1st Session, 41st Parliament,
Volume 148, Issue 149

Tuesday, March 26, 2013
The Honourable Pierre Claude Nolin, Acting Speaker

International Cooperation

Canadian International Development Agency—Foreign Aid

Hon. Mobina S. B. Jaffer: As honourable senators know, Minister Flaherty announced last Thursday that the Canadian International Development Agency will be integrated into the Department of Foreign Affairs and International Trade. This decision represents an important opportunity to critically evaluate Canada’s policy on development.

In a December 2012 interview, Minister Fantino said that Canada’s investments through our international development agency should “promote Canadian values, Canadian business, the Canadian economy, benefits for Canada.” Professor Roland Paris has said that “creating conditions for sustainable, market-driven growth in developing societies seems to be the single best remedy for poverty.”

However, aid partnerships with the private sector should be about helping people in countries in desperate need, not about increasing Canadian profits. Neither Canada’s international credibility nor the billions of people living in poverty are well served if Canada’s development policy is geared first toward advancing Canadian commercial interests.

My question to the Leader of the Government in the Senate is this: Will our development spending prioritize the reduction of poverty or the promotion of Canadian commercial interests?

Hon. Marjory LeBreton (Leader of the Government): Honourable senators, we have made Canada’s aid more effective and will continue to do so. We are enshrining in law the important roles and responsibilities of the minister for international development and humanitarian assistance. This change will enhance coordination of international assistance with broader Canadian values and objectives and will put development on an equal footing with trade and diplomacy.

As was pointed out by several officials I saw over the weekend, much of the Canadian aid is now going into countries where Canada is also putting in significant development dollars. Canada’s international assistance budget will be maintained. The new department of foreign affairs, trade and development will maintain the mandate of poverty alleviation and humanitarian support. The Honourable Lloyd Axworthy was quoted in The Globe and Mail a couple of days ago saying, “I compliment the government on taking this step.”

Honourable senators, going forward, things will happen within Canada’s countries of focus. In the past, we have given over 2 million people access to education, vaccinated more than 9 million against polio and fed over 18 million people. We have untied 100 per cent of food aid, and our food security strategy is getting results. For example, in Ethiopia, we have helped about 7.8 million people with food and assistance, and we have also invested significantly in the Global Fund to Fight AIDS, Tuberculosis and Malaria.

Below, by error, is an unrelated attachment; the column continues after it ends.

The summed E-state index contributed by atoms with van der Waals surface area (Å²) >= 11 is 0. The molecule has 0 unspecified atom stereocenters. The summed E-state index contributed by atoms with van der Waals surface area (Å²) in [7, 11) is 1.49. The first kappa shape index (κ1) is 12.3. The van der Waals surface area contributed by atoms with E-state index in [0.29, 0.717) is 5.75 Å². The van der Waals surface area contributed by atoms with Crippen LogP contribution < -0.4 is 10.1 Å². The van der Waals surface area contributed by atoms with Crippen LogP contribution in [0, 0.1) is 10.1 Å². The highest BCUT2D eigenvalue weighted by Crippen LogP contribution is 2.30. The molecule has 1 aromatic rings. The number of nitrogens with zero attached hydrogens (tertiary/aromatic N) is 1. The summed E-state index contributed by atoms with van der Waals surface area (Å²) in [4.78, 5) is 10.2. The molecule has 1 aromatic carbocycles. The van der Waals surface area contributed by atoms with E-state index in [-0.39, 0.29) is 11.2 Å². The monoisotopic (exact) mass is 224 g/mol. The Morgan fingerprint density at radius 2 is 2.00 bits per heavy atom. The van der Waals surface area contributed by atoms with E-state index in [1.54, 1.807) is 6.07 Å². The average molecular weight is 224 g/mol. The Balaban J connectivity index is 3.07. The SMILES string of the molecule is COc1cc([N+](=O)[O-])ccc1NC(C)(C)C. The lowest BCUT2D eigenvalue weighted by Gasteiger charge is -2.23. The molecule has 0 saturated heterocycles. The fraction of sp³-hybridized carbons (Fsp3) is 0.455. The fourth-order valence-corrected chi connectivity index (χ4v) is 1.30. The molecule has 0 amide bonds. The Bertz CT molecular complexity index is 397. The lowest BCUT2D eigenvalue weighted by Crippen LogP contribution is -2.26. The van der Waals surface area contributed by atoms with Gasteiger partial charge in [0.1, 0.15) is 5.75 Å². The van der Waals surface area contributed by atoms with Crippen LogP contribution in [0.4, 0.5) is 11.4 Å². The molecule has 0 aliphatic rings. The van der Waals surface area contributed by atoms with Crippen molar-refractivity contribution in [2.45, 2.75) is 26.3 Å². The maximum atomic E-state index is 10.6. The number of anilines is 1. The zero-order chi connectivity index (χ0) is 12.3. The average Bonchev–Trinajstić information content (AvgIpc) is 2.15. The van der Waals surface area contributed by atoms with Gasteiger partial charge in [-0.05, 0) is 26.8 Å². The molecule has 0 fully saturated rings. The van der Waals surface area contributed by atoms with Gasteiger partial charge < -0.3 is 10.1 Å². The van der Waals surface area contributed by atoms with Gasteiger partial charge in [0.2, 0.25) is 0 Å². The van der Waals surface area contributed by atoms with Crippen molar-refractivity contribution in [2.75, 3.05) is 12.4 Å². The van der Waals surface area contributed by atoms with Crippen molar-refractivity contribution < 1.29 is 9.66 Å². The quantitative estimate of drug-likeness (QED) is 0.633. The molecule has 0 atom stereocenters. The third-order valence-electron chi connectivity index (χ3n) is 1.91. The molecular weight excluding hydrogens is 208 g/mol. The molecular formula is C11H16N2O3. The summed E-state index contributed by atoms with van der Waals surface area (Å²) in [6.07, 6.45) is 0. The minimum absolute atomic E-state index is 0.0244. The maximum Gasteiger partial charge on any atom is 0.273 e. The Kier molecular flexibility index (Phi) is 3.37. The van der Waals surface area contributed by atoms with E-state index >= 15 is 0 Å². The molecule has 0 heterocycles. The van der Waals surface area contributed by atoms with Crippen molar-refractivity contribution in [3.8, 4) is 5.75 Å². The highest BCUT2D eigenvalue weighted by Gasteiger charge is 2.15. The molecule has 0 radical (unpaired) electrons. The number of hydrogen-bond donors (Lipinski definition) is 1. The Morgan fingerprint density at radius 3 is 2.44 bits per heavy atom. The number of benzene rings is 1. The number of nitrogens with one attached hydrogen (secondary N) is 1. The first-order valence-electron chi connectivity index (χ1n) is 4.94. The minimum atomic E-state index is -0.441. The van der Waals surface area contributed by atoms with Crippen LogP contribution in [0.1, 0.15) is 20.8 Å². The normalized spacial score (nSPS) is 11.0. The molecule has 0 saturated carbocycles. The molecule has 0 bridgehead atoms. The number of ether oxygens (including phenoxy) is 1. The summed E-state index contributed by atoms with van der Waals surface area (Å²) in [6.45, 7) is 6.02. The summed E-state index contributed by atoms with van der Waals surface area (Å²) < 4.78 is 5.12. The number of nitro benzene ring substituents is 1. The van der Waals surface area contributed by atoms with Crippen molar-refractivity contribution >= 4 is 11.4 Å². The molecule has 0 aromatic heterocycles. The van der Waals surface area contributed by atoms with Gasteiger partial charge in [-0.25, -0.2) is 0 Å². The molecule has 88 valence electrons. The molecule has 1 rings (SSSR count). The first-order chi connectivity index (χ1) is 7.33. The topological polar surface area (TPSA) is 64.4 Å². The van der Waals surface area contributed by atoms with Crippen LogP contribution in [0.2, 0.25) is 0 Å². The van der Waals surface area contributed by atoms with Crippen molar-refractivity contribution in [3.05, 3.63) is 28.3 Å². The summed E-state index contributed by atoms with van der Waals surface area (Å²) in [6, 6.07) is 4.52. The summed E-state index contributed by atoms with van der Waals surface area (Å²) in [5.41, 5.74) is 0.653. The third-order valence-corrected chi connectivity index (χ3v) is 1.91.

Senator Jaffer: Professor Paris pointed out in his commentary that development assistance requires long-term commitments to projects and countries. Many Canadian governments, including the current government, have reinvented Canada’s long-term development priorities every few years. This is an urgent political problem.

For example, in 2009, the government announced it would concentrate spending on 20 countries of focus. Five of the six countries whose bilateral budgets have been reduced by the government are among those 20 countries named in 2009.

Security problems and accountability issues, according to media reports, make certain countries “less attractive for direct support.” Canada’s development policy should not be about identifying attractive countries or advancing flavour-of-the-month policy priorities. Development does not happen over the course of one or two election cycles; sometimes it takes decades.

Can the Leader of the Government in the Senate address how the government plans to ensure greater stability and consistency in Canada’s aid policy?

Senator LeBreton: Honourable senators, I think the record speaks for itself. The government absolutely has taken a more focused approach to aid — with great results. Again, I emphasize with regard to CIDA that this change will enhance coordination of international assistance with broader Canadian values and objectives and will put development on an equal footing with trade and diplomacy. As was pointed out, we are also working to develop many of the countries we are aiding so that they are in a better position to move forward. This move will simply better coordinate within the Department of Foreign Affairs the very significant efforts Canada is making on the humanitarian aid front.

Senator Jaffer: Honourable senators, I have another question for the Leader of the Government in the Senate: Is the Government of Canada still committed to the eradication of poverty, or will commercial interests come first?

Senator LeBreton: Honourable senators, as I pointed out, the government has a very balanced approach. We absolutely have a stellar record — and I put some of it on the record — of supporting those countries toward eradicating poverty. Our maternity and child health programs have been second to none. We have expended a great deal of effort and money in the eradication of polio. Our work dealing with the AIDS epidemic is also an effort that the government will continue to promote and support, including the eradication of poverty.